In 1990, Professor of Biology and Anthropology Stephen Nawrocki, founded the University of Indianapolis Archaeology and Forensics Laboratory.
Originally the lab only worked in Indiana, but has spread to Illinois, South Africa, Belize, Chile and the Texas/Mexico border.
According to Assistant Professor of Biology and Anthropology Krista Latham, the lab team is composed mostly of graduate human biology students. Being able to participate in the forensic work is an extracurricular part of the program.
“Students learn a lot about human anatomy and human genetics, but are also participating in forensic casework outside of the classroom,” Latham said.
The majority of the students who enter this program want to be forensic scientists. The participation could be assisting at a crime scene with the recovery of decomposed human remains, burials or assisting coroners in the identification of the bodies.
Indiana works on a coroner system, which means that each county in Indiana has a coroner in charge of all the human remains at crime scenes in the county. The UIndy lab must be invited by a coroner to a crime scene.
“We aren’t police officers,” Latham said. “We don’t have badges. We are not automatically included in these investigations. We are invited by the coroner.”
The forensics lab members consider what they do as service to the community, service learning and hands-on learning for their students.
“You can never learn this just from a book,” Latham said. “These hands-on experiences are instrumental for students who want to be able to do this after they graduate.”
Students are able to use the work that they do in the forensics lab for help in professional training. Many graduates and undergraduates who work in the lab have a desire to work either in field experience or doing lab work in general.
“Whether we ultimately are pursuing a career in forensics or not, lab and field experience are very important, because we are working in a very professional setting,” said graduate human biology major Ryan Strand. “There is no room for mistakes in forensic work . . . . With no room for mistakes, we learn to work as professionals, preparing us for any professional field we pursue in the future.”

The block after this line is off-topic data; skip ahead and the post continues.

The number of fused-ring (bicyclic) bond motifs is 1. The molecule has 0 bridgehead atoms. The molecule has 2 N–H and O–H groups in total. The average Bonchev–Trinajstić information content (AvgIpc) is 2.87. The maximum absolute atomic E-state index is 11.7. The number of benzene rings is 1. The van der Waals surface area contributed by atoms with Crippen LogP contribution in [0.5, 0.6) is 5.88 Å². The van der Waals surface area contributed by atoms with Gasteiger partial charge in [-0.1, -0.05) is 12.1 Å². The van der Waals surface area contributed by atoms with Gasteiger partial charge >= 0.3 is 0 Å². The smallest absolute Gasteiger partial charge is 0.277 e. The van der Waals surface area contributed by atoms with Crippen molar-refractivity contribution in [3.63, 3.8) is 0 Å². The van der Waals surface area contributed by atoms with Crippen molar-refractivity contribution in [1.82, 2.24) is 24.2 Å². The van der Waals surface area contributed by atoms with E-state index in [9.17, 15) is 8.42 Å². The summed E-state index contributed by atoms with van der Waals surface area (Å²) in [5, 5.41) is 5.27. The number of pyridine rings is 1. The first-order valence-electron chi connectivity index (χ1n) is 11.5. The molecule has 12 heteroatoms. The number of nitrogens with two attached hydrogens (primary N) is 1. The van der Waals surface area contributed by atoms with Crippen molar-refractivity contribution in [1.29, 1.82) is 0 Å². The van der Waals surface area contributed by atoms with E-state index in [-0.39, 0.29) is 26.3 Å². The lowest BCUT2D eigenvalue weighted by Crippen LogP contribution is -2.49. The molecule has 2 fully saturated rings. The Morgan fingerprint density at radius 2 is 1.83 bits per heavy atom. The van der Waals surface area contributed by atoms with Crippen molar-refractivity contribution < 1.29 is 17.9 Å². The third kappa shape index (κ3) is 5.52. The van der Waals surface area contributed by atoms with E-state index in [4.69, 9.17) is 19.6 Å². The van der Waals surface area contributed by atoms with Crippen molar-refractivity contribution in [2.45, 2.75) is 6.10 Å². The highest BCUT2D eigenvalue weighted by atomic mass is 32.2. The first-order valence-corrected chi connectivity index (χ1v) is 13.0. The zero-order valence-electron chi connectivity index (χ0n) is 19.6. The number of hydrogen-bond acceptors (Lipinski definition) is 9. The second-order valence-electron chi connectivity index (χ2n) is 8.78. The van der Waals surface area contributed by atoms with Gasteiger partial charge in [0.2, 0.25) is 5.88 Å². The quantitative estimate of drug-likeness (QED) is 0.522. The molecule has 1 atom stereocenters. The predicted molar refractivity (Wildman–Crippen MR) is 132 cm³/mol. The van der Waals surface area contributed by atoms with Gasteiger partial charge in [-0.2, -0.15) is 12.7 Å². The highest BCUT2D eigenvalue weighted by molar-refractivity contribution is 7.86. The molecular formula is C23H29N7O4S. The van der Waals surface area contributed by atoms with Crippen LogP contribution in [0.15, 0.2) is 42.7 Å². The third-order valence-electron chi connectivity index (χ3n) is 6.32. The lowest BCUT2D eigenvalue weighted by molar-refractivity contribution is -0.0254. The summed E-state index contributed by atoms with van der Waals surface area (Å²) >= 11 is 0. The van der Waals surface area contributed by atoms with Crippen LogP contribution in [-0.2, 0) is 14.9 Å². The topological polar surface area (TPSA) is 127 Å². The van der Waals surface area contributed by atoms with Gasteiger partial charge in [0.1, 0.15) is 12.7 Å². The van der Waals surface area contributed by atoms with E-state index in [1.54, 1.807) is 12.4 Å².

The forensics lab works on some cases of the recently deceased and on human rights cases.
“[There is] nothing more sensitive or more personal than investigating how an individual died or identifying an individual,” Latham said.
In preparation for working with the lab, graduate students have to take the course, Gross Anatomy, which deals with the dissection of human cadavers.
“Dr. Latham and Dr. Nawrocki let us test our abilities as scientists by letting us perform our own analysis on cases,” Strand said.“Having professors trust us, test us, and develop us as professionals is extremely rewarding . . . . It is always an incredible feeling to know that your countless hours of training have helped someone in need.”
When it comes to working with law enforcement, lab members only collect the human remains to analyze. Law enforcement officials will collect all other belongings like clothing or evidence. Then once each side has reached a conclusion, they come together and put together the pieces of the story.
The lab averages 75 to 100 cases a year. With this many cases and the few times that the professors have had to testify in court, they teach their students good note taking skills.
“Oftentimes it can take a case five to 10 years to go to trial,” Latham said. “And then it just depends if the accused accepts the plea or whether or not they admit to committing the crime. A very small percentage of our cases go to court . . . . We teach our students [to take] very good notes and very good photographs.”